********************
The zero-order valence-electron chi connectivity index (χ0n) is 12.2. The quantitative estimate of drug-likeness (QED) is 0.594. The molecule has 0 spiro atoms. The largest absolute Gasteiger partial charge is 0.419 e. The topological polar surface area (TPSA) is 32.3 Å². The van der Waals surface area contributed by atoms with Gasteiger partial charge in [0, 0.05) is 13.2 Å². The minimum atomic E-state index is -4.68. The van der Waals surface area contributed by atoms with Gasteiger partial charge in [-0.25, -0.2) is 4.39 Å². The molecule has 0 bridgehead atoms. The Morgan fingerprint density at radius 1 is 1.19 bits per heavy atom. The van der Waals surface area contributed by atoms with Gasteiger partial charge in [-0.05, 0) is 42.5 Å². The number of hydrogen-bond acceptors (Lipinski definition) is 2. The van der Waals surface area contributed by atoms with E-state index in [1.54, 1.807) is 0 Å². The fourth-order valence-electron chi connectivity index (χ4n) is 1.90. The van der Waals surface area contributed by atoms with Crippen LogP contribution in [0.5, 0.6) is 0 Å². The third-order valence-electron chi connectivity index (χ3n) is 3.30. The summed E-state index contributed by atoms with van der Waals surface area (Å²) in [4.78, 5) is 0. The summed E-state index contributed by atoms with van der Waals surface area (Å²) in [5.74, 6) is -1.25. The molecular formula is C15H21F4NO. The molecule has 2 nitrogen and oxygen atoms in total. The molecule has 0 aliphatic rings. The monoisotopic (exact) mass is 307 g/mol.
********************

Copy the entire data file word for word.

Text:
The zero-order valence-electron chi connectivity index (χ0n) is 12.2. The quantitative estimate of drug-likeness (QED) is 0.594. The molecule has 0 spiro atoms. The largest absolute Gasteiger partial charge is 0.419 e. The topological polar surface area (TPSA) is 32.3 Å². The van der Waals surface area contributed by atoms with Gasteiger partial charge in [0, 0.05) is 13.2 Å². The minimum atomic E-state index is -4.68. The van der Waals surface area contributed by atoms with Gasteiger partial charge in [-0.25, -0.2) is 4.39 Å². The molecule has 0 bridgehead atoms. The Morgan fingerprint density at radius 1 is 1.19 bits per heavy atom. The van der Waals surface area contributed by atoms with Gasteiger partial charge in [-0.05, 0) is 42.5 Å². The number of hydrogen-bond acceptors (Lipinski definition) is 2. The van der Waals surface area contributed by atoms with E-state index in [1.54, 1.807) is 0 Å². The fourth-order valence-electron chi connectivity index (χ4n) is 1.90. The van der Waals surface area contributed by atoms with Crippen LogP contribution in [0.5, 0.6) is 0 Å². The third-order valence-electron chi connectivity index (χ3n) is 3.30. The summed E-state index contributed by atoms with van der Waals surface area (Å²) in [4.78, 5) is 0. The summed E-state index contributed by atoms with van der Waals surface area (Å²) in [5.74, 6) is -1.25. The molecular formula is C15H21F4NO. The molecule has 2 nitrogen and oxygen atoms in total. The molecule has 0 aliphatic rings. The monoisotopic (exact) mass is 307 g/mol.